Re: [RFC] LKMM: Add volatile_if()

From: Mathieu Desnoyers
Date: Fri Sep 24 2021 - 16:22:43 EST

----- On Sep 24, 2021, at 3:52 PM, Alan Stern stern@xxxxxxxxxxxxxxxxxxx wrote:

> On Fri, Sep 24, 2021 at 02:38:58PM -0400, Mathieu Desnoyers wrote:
>> Hi,
>> Following the LPC2021 BoF about control dependency, I re-read the kernel
>> documentation about control dependency, and ended up thinking that what
>> we have now is utterly fragile.
>> Considering that the goal here is to prevent the compiler from being able to
>> optimize a conditional branch into something which lacks the control
>> dependency, while letting the compiler choose the best conditional
>> branch in each case, how about the following approach ?
>> #define ctrl_dep_eval(x) ({ BUILD_BUG_ON(__builtin_constant_p((_Bool)
>> x)); x; })
>> #define ctrl_dep_emit_loop(x) ({ __label__ l_dummy; l_dummy: asm volatile goto
>> ("" : : : "cc", "memory" : l_dummy); (x); })
>> #define ctrl_dep_if(x) if ((ctrl_dep_eval(x) && ctrl_dep_emit_loop(1))
>> || ctrl_dep_emit_loop(0))
>> The idea is to forbid the compiler from considering the two branches as
>> identical by adding a dummy loop in each branch with an empty asm goto.
>> Considering that the compiler should not assume anything about the
>> contents of the asm goto (it's been designed so the generated assembly
>> can be modified at runtime), then the compiler can hardly know whether
>> each branch will trigger an infinite loop or not, which should prevent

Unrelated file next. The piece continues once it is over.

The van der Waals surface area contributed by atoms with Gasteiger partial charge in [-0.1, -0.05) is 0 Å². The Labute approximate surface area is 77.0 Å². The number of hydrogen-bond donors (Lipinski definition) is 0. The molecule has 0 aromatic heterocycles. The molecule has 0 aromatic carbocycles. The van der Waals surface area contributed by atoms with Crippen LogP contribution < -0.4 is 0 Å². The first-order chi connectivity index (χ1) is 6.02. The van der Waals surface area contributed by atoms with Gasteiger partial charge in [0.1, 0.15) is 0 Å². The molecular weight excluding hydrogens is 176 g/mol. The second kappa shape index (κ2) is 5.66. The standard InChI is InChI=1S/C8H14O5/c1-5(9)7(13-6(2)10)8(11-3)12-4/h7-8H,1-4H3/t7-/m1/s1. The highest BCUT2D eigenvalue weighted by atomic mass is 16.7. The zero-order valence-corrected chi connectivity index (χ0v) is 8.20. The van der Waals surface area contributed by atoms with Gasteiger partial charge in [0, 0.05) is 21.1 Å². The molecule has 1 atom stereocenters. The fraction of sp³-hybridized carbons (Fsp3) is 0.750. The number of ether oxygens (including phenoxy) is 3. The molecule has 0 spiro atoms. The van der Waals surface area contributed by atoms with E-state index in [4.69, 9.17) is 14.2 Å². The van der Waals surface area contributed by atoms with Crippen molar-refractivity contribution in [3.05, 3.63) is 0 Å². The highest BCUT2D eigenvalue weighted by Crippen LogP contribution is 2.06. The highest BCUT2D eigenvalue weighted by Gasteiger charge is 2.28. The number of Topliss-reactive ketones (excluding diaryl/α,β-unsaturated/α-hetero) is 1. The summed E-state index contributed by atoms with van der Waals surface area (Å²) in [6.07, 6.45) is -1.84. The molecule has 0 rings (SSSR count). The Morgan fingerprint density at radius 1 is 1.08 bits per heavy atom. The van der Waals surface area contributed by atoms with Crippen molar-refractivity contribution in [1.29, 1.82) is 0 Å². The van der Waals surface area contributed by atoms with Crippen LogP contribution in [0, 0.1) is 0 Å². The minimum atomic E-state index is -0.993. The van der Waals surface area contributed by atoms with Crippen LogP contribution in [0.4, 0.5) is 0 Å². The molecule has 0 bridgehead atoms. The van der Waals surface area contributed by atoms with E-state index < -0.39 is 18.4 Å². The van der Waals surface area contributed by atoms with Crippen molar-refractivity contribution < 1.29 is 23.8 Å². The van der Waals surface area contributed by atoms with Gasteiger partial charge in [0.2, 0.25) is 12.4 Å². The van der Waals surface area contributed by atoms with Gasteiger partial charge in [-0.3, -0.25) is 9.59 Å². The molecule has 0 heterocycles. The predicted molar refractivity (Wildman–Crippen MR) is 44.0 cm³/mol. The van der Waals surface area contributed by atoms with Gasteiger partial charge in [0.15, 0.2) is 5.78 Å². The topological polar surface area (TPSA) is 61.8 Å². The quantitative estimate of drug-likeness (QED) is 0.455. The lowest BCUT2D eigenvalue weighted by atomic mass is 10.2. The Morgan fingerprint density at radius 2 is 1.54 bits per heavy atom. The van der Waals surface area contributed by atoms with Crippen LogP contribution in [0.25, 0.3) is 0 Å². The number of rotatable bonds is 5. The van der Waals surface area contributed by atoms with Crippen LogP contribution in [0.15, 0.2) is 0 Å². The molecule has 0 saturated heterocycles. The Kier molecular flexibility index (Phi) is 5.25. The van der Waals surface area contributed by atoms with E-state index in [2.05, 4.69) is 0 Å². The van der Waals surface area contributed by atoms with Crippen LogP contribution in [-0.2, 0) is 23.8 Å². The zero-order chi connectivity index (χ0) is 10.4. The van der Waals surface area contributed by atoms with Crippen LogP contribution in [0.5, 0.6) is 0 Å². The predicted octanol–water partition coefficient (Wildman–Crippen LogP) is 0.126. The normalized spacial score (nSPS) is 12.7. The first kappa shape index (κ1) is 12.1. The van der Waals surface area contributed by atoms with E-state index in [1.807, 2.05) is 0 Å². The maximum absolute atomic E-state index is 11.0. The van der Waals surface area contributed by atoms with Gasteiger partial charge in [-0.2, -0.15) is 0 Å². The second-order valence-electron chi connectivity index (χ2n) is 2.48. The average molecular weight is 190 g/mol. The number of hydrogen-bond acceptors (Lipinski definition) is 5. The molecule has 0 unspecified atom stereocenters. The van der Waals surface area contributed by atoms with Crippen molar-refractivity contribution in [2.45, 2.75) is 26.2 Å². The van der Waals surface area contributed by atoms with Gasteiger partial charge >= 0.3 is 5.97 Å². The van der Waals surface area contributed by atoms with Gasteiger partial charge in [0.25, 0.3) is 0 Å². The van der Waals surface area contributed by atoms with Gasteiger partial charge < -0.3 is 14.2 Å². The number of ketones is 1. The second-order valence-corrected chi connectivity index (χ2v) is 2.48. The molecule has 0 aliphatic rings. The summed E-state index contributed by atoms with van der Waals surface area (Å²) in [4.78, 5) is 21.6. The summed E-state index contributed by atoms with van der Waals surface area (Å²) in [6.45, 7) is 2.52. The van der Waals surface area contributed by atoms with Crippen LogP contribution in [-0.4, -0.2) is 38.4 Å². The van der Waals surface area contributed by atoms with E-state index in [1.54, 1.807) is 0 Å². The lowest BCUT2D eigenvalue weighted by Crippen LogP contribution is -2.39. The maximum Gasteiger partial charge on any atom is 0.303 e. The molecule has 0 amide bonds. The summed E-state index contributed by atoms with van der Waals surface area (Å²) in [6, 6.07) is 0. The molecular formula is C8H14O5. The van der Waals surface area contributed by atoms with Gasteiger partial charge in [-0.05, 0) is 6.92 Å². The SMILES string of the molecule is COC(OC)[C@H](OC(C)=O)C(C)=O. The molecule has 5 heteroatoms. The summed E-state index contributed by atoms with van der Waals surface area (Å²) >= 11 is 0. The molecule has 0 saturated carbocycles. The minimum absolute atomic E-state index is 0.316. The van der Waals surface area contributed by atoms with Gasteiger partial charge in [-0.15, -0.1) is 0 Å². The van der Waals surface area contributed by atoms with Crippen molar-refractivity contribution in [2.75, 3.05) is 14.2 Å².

>> unwanted optimisations.
>> With this approach, the following code now keeps the control dependency:
>> z = READ_ONCE(var1);
>> ctrl_dep_if (z)
>> WRITE_ONCE(var2, 5);
>> else
>> WRITE_ONCE(var2, 5);
>> And the ctrl_dep_eval() checking the constant triggers a build error
>> for:
>> y = READ_ONCE(var1);
>> ctrl_dep_if (y % 1)
>> WRITE_ONCE(var2, 5);
>> else
>> WRITE_ONCE(var2, 6);
>> Which is good to have to ensure the compiler don't end up removing the
>> conditional branch because the resulting evaluation ends up evaluating a
>> constant.
>> Thoughts ?
> As I remember the earlier discussion, Linus felt that the kernel doesn't
> really need any sort of explicit control dependency (although we called
> it "volatile if"). In many cases there is an actual semantic
> dependency, so it doesn't matter what the compiler does -- the hardware
> will enforce the actual dependency. In other cases, we can work around
> the issue by using acquire loads or release stores.

IMHO, having to chase down what the instruction selection does on every
architecture for every supported compiler for each control dependency in
order to confirm that the control dependency is still present in the resulting
assembly is fragile. If the kernel really doesn't need explicit control
dependency, then maybe the whole notion of "control dependency"-based
ordering should be removed in favor of explicit acquire loads/release stores
and barriers.

> In fact, Linus's biggest wish was to have a weak form of compiler
> barrier, one which would block the compiler from reordering accesses
> across the barrier but wouldn't invalidate the compiler's knowledge
> about the values of earlier reads (which barrier() would do).

Then maybe we could simply tweak the ctrl_dep_emit_loop() implementation and
remove the "memory" clobber. Then its only effect is to prevent the compiler
from knowing whether there is an infinite loop, thus preventing reordering
accesses across the conditional branch without requiring the compiler to
discard earlier reads:

#define ctrl_dep_emit_loop(x) ({ __label__ l_dummy; l_dummy: asm_volatile_goto ("" : : : : l_dummy); (x); })

and for the records, the ctrl_dep_eval(x) implementation needs extra parentheses:

#define ctrl_dep_eval(x) ({ BUILD_BUG_ON(__builtin_constant_p((_Bool) (x))); (x); })



Mathieu Desnoyers
EfficiOS Inc.